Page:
Lutoslawski – Mala Suite (Little Suite)

by Max Derrickson

Witlod Lutoslawski   (Born in Warsaw, Poland, 1913; died in Warsaw, 1994)

Mala Suita (Little Suite)

  1. Fujarka (Fife) – Allegretto
  2. Hurra Polka (Hooray) – Vivace
  3. Piosenka (Song) – Andante molto Sostenuto
  4. Taniec (Dance) – Allegro molto


When Lutoslawski graduated from the Warsaw Conservatory in 1937, a little more than 100 years after Chopin had done the same, Poland could hardly be called a country in any traditional sense.  Having been partitioned out by its three greedy neighbors (Russia, Prussia (Germany) and Austria) since the 1700’s, 20th Century Poland was yet again seeing the hardship of foreign invasion – not the least of which was the Soviet rule beginning just after a savage World War II.  It’s almost incomprehensible how a notion of “country” could survive more than 200 years of foreign domination, but astonishingly a national identity indeed prevailed.  Polish creativity somehow managed to always simmer under the surface, and in large part its source was its folk song and dance.  Its artists’ creativity was especially evidenced when Stalin died in 1953 and the ensuing “cultural easing” fostered all manner of modern art, literature and music.  Because there was so little left of that war-ravaged country, however, many artists turned to what had endured – their folk culture.  This was certainly true for Lutoslawski, who, after his first large orchestral works, the Symphonic Variations and Symphony No. 1, had been censored as being too “formalist” (academic) by the Russian Cultural Bureau, he was forced to eek out his living as a café pianist and by writing “popular” music for film, radio and TV.  When the Soviet cultural ban eased up after 1953, Lutoslawski then went on to create some of the 20th Century’s great pieces, such as his Concerto for Orchestra, Musique Funébré and Symphonies 2, 3 and 4.


But that was still an unimagined freedom in 1950 when the Little Suite was penned in the midst of the Soviet repression.  The piece was commissioned by Polish Radio for the Orchestra of Radio Warsaw, in essence, to allow Lutoslawski to “redeem” himself.  [. . .]


Along with some quietly acerbic touches, the Suite comes from the composer’s genuine delight in the Polish folk music, a still vibrant musical tradition, which could be heard in the streets ofWarsaw, and especially in more rural areas.  Polish folk music can be particularly complex, and as an inspirational seed for composing, Lutoslawski found a wellspring.  For the Little Suite he dipped into the well of the folksong from Machov, near Crakow (also close to where Chopin found inspiration).    [. . .]    In the 1950’s it became one of the most popular works to be performed inPoland.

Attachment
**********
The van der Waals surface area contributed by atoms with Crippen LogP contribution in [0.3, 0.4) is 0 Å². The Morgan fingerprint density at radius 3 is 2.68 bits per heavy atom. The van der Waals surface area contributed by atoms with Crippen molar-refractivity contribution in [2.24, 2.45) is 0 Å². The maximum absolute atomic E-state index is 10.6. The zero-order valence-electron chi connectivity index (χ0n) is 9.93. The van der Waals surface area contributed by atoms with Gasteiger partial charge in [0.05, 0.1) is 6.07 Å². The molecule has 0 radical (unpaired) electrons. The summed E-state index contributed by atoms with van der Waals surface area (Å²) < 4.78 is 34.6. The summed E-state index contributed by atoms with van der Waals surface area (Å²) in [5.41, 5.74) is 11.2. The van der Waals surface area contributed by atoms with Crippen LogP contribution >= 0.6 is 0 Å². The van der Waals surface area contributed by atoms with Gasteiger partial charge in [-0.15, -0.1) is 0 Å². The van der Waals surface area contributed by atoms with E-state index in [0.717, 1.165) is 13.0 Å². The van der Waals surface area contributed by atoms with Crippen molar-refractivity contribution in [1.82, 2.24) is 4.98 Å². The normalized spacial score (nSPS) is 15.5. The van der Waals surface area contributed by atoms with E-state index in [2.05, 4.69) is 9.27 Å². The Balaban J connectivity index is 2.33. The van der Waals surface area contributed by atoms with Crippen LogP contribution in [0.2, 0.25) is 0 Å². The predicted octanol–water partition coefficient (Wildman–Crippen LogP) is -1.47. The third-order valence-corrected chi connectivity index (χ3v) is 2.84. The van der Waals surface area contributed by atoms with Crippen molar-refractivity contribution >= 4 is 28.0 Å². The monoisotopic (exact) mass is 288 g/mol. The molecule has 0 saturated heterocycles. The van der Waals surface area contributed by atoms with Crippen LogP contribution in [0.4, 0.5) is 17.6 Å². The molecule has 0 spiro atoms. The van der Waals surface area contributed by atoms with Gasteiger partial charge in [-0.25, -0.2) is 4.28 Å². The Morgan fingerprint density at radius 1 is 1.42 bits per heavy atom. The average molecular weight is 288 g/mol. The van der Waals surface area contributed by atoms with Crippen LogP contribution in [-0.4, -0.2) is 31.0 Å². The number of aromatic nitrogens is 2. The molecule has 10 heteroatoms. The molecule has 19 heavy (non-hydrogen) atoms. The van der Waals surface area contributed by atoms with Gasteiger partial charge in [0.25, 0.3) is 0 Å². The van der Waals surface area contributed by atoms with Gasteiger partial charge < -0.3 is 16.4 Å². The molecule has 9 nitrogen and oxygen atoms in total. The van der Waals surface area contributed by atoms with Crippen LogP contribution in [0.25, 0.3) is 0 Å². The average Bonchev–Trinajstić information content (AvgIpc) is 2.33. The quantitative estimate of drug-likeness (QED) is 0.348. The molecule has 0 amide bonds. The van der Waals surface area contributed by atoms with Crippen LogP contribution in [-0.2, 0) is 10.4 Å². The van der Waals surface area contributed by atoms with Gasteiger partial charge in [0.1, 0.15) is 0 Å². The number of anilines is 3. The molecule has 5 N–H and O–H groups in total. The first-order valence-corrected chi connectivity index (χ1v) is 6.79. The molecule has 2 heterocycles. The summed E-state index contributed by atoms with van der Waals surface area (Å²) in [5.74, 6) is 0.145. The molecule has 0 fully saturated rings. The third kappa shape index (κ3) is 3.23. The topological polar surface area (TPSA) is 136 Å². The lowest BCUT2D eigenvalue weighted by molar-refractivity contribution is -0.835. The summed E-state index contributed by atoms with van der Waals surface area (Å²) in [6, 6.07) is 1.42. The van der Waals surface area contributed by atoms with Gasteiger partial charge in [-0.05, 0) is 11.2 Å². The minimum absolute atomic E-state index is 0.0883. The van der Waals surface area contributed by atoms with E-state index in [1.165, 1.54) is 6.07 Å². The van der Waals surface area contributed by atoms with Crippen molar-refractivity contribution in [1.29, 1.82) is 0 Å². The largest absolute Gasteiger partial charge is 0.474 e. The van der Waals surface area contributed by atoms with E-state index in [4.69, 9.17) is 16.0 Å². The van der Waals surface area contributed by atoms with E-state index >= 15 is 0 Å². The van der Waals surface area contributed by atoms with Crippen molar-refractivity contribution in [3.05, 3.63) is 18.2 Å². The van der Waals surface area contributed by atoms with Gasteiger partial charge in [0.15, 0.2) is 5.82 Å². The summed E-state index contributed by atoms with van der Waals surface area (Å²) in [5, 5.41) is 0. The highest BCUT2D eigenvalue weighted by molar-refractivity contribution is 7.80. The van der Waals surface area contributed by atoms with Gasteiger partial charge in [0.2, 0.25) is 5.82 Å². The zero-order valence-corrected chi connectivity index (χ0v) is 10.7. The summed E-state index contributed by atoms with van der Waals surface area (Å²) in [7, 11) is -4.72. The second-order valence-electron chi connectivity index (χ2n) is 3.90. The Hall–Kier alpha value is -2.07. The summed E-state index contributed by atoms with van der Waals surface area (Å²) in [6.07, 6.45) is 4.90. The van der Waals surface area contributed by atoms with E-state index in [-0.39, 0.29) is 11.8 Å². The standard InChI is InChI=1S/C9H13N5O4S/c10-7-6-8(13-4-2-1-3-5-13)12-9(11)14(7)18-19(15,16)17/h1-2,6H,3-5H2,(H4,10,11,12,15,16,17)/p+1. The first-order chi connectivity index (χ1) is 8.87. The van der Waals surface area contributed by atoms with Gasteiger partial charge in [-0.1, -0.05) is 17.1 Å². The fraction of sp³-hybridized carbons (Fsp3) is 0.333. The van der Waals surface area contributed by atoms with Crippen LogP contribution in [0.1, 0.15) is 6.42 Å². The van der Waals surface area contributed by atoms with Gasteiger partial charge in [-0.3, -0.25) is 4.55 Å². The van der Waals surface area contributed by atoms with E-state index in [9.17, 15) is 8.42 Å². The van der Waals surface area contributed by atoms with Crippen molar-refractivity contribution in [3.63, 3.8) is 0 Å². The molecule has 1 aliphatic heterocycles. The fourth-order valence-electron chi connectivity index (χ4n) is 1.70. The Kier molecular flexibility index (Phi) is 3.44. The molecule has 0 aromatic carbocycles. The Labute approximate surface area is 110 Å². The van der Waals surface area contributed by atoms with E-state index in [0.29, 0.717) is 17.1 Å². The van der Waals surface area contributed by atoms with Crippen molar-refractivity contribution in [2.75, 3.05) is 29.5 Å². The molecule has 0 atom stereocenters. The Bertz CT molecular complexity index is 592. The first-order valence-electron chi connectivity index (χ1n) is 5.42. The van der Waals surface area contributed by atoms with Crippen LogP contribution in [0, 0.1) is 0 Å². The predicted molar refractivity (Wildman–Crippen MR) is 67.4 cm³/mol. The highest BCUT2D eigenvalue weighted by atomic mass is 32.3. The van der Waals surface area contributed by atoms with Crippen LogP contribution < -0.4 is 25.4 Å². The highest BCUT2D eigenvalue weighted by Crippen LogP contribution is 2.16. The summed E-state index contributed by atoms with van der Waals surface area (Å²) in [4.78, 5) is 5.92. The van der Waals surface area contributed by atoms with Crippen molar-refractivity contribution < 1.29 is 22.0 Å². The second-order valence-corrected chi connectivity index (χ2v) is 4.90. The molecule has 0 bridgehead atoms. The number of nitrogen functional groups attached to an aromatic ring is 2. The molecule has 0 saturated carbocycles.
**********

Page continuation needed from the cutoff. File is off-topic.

The first movement, Fujarka (fife), seems, at first, a bit like a child’s march.  The piccolo and drum conjure up a fanciful military cortege.  The strings, muted and with some harmonics, create a background of a kind of imagined drama.  It’s likely that Lutoslawski here was mocking, in sound, the false nature of Soviet rule inPoland– on the face of things all is how it ought to be, and this cynicism is portrayed in the clever orchestration of a Polish folk tune structuring the somewhat silly military march.  The middle section, however, becomes more threatening with a Stravinsky-esque raking of chords.  The trumpet inverts a portion of the piccolo’s tune with almost ridiculously gallant bravura.  The movement twirls through little episodes with remarkable polish and deftness – the theme is compositionally worked around with clever and infectious energy, and it’s just plain fun to hear.  The two chords just at the close, however, arise out of a mist of a flurry – equivalent to a glorious break in the clouds – and strikingly bedazzle the ear with their unexpected beauty.


The second movement, Polka, “Hurra” (“Hurray”)    [. . .]


The last movement begins with a taniec (dance), in this case a Lasowiak, meaning “forest dance,” again from the Crakow region,     [. . .]      The Lasowiak returns to conclude the Suite, and in contrast to the song, the dance’s jovial and somewhat buffoonish quality make for a perfect last statement for this “functional” piece.